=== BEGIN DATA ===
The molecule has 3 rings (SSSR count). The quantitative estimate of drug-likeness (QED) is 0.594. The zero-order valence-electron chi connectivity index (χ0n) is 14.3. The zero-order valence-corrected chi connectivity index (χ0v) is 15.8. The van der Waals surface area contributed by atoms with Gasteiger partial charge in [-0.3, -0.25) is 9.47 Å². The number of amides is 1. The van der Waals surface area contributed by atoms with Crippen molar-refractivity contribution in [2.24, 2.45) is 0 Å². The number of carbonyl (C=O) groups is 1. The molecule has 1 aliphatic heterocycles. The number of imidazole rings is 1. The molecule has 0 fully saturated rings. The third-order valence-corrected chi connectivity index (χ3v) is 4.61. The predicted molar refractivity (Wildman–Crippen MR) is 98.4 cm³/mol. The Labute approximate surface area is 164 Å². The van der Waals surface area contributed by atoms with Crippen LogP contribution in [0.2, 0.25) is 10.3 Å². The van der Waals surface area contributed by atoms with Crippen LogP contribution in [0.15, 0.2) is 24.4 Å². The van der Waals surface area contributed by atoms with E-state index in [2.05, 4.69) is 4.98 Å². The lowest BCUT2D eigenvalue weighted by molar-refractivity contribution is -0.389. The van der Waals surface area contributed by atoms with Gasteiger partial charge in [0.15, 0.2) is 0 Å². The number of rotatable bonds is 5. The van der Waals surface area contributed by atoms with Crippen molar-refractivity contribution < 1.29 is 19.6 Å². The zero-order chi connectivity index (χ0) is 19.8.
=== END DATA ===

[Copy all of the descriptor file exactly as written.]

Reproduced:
The molecule has 3 rings (SSSR count). The quantitative estimate of drug-likeness (QED) is 0.594. The zero-order valence-electron chi connectivity index (χ0n) is 14.3. The zero-order valence-corrected chi connectivity index (χ0v) is 15.8. The van der Waals surface area contributed by atoms with Gasteiger partial charge in [-0.3, -0.25) is 9.47 Å². The number of amides is 1. The van der Waals surface area contributed by atoms with Crippen molar-refractivity contribution in [2.24, 2.45) is 0 Å². The number of carbonyl (C=O) groups is 1. The molecule has 1 aliphatic heterocycles. The number of imidazole rings is 1. The molecule has 0 fully saturated rings. The third-order valence-corrected chi connectivity index (χ3v) is 4.61. The predicted molar refractivity (Wildman–Crippen MR) is 98.4 cm³/mol. The Labute approximate surface area is 164 Å². The van der Waals surface area contributed by atoms with Crippen LogP contribution in [0.2, 0.25) is 10.3 Å². The van der Waals surface area contributed by atoms with Crippen LogP contribution in [0.15, 0.2) is 24.4 Å². The van der Waals surface area contributed by atoms with E-state index in [2.05, 4.69) is 4.98 Å². The lowest BCUT2D eigenvalue weighted by molar-refractivity contribution is -0.389. The van der Waals surface area contributed by atoms with Gasteiger partial charge in [0.15, 0.2) is 0 Å². The number of rotatable bonds is 5. The van der Waals surface area contributed by atoms with Crippen molar-refractivity contribution < 1.29 is 19.6 Å². The zero-order chi connectivity index (χ0) is 19.8.